For 18 weeks last season Mount St. Mary’s carried a losing record. However, the Mountaineers picked up momentum beginning in March with four straight wins, three of which came in the Northeast Conference Tournament.
On March 11, Mount St. Mary’s ran away with an 88-71 win against top-seeded Robert Morris, dashing the Colonials NCAA tournament hopes for the second consecutive season.
A week later, one day after St. Patrick’s Day, the Mountaineers’ luck ran out, as Albany ended their season with a 71-64 victory in the First Four of the NCAA Tournament. On the same night, Robert Morris head coach Andrew Toole had a postseason game of his own, as the Colonials went into Carnesecca Arena and defeated St. John’s, 89-79, in the first round of the NIT.
Despite the postseason success and a 72-37 (42-11 NEC) record over the past three seasons, Robert Morris hasn’t appeared in an NCAA tournament since 2010 when it nearly upset No. 2 seeded Villanova.
Toole has maintained the success of the program, never finishing lower than third in the conference during his tenure as head coach. There’s an established tradition at Robert Morris with 11 regular season conference titles, but bittersweet success is what is driving Robert Morris during the first few weeks of practice.
“It’s something that pushes us and motivates us,” Toole told NBCSports.com. “We keep saying that if we continually get back to that spot you’ll eventually get over the hump. It’s not easy to get back into those tournament championship games.”
This year more than others there is uncertainty around the league. Many of the top players have graduated, including Robert Morris guard Karvel Anderson, who was named NEC Player of the Year in 2013-2014. Mount St. Mary’s graduated three 1,000 career scorers. Wagner is without the conference’s three-time defensive player of the year, Kenneth Ortiz and Bryant forward Alex Francis, a two-time first team selection, is also gone.
“There is a lot of unknowns,” Toole added. “You look at that teams that return the most, a lot of people are choosing those teams toward the top of the league because they have more proven entities than some of the other groups.”
Central Connecticut State has four starters back, including a healthy Kyle Vinales. St. Francis (NY) returns six of its top nine scorers, including first-team all-conference forward Jalen Cannon. However, both those teams committed the most turnovers in the league last season. St. Francis (PA) has the same starting five as last year, but is this the year for the Red Flash to end a 23-year tournament drought?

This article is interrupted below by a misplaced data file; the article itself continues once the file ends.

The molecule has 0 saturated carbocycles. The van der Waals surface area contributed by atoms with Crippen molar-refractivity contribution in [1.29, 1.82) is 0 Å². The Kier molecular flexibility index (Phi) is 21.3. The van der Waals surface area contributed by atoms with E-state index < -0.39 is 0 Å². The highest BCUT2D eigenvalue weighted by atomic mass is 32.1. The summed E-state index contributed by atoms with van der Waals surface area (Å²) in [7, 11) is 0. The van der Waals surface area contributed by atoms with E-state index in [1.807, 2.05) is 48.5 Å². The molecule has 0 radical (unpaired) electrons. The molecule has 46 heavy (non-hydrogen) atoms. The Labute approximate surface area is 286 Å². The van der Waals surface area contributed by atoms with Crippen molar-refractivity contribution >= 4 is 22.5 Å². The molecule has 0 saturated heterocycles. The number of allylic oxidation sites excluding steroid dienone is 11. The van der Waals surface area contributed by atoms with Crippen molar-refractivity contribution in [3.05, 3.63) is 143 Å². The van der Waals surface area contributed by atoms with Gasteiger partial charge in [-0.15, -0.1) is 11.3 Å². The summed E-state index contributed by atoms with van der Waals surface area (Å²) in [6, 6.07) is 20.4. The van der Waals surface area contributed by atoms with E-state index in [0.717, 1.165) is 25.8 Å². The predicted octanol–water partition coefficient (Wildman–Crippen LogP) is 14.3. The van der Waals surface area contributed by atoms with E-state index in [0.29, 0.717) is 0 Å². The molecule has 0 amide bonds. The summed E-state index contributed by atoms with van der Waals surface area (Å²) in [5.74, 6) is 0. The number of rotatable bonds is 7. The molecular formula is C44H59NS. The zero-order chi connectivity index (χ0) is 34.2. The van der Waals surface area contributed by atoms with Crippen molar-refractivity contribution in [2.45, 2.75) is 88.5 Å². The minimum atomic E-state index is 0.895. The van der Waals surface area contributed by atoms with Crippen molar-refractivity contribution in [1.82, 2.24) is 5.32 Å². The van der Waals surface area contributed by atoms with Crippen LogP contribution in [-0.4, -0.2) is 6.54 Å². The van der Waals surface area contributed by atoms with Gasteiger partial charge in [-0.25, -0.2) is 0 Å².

Robert Morris, like Bryant, Wagner and Mount St. Mary’s has its personnel losses to overcome, however, each of those teams have the pieces to be in the conversation come March.
By the end of the season, the Colonials were down to just eight scholarship players. Two of those players — Anderson and starting point guard Anthony Myers-Pate — exhausted their eligibility. Fortunately for Toole, all six of those returning players logged 15 or more minutes, headlined by wing Lucky Jones, who averaged 13.6 points and 6.8 rebounds per game in an all-NEC second team junior season.
The 6-foot-6 Jones has been a stapel in the Colonials lineup, starting 66 of 70 games in the past two seasons. He’s also a reliable big-game player, going for 25 points, nine boards and five assists in a NIT win over the Johnnies in March. The previous year, he scored a team-high 15 points in the monumental win over Kentucky.
“It’s huge [having Lucky],” Toole said. “He’s a guy that is so versatile and can do so many things on the floor, whether it’s rebounding, scoring or defending. He can give us a little bit of confidence as we go into games because we know what we can get from Lucky and we can build from there. Having him on the roster and him as a senior is invaluable to us.”
Will arguably the conference’s top player, six key contributors and a competitive non-conference schedule (North Carolina, Georgetown, Toledo) be enough to push the Colonials over that hump and into the field of 68? In a conference as unpredictable as the Northeast has been over the last few seasons it’s too early to tell. But one thing is for certain, Toole will have his guys ready.
“There are so many teams that can compete for a championship,” Toole said. “If you aren’t prepared or playing with the urgency you need to play with, I think that can beat you. That goes across the board, from top to bottom, in the conference. Like I said, there’s a lot of unknowns. Each and every game is going to be a challenge, as it has been every other year we’ve been in the NEC.
“It’s a long, long process and we can’t take any shortcuts as we build toward conference play because everyone is going to be at their best, everyone is going to try to win those league games and I think everyone believes they have chance.”